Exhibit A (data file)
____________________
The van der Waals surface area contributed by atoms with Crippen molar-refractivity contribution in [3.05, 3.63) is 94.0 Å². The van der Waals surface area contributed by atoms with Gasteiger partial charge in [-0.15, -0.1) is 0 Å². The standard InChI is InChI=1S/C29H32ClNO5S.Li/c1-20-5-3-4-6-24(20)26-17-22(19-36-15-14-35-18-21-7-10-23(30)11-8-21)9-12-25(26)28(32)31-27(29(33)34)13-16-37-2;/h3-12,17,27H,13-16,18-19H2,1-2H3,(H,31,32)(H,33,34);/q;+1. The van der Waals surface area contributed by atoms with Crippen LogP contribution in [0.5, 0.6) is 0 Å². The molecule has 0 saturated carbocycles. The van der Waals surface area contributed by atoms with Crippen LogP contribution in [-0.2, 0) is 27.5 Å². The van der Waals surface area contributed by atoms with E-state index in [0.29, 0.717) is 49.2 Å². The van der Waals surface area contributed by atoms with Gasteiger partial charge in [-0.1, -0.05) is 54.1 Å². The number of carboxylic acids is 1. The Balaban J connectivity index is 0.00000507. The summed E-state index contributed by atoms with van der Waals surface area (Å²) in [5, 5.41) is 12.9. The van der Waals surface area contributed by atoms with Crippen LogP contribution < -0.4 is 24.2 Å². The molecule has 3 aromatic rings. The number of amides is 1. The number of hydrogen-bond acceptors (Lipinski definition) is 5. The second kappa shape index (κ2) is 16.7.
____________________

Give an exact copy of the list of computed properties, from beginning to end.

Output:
The van der Waals surface area contributed by atoms with Crippen molar-refractivity contribution in [3.05, 3.63) is 94.0 Å². The van der Waals surface area contributed by atoms with Gasteiger partial charge in [-0.15, -0.1) is 0 Å². The standard InChI is InChI=1S/C29H32ClNO5S.Li/c1-20-5-3-4-6-24(20)26-17-22(19-36-15-14-35-18-21-7-10-23(30)11-8-21)9-12-25(26)28(32)31-27(29(33)34)13-16-37-2;/h3-12,17,27H,13-16,18-19H2,1-2H3,(H,31,32)(H,33,34);/q;+1. The van der Waals surface area contributed by atoms with Crippen LogP contribution in [0.5, 0.6) is 0 Å². The molecule has 0 saturated carbocycles. The van der Waals surface area contributed by atoms with Crippen LogP contribution in [-0.2, 0) is 27.5 Å². The van der Waals surface area contributed by atoms with E-state index in [0.29, 0.717) is 49.2 Å². The van der Waals surface area contributed by atoms with Gasteiger partial charge in [-0.1, -0.05) is 54.1 Å². The number of carboxylic acids is 1. The Balaban J connectivity index is 0.00000507. The summed E-state index contributed by atoms with van der Waals surface area (Å²) in [5, 5.41) is 12.9. The van der Waals surface area contributed by atoms with Crippen LogP contribution < -0.4 is 24.2 Å². The molecule has 3 aromatic rings. The number of amides is 1. The number of hydrogen-bond acceptors (Lipinski definition) is 5. The second kappa shape index (κ2) is 16.7.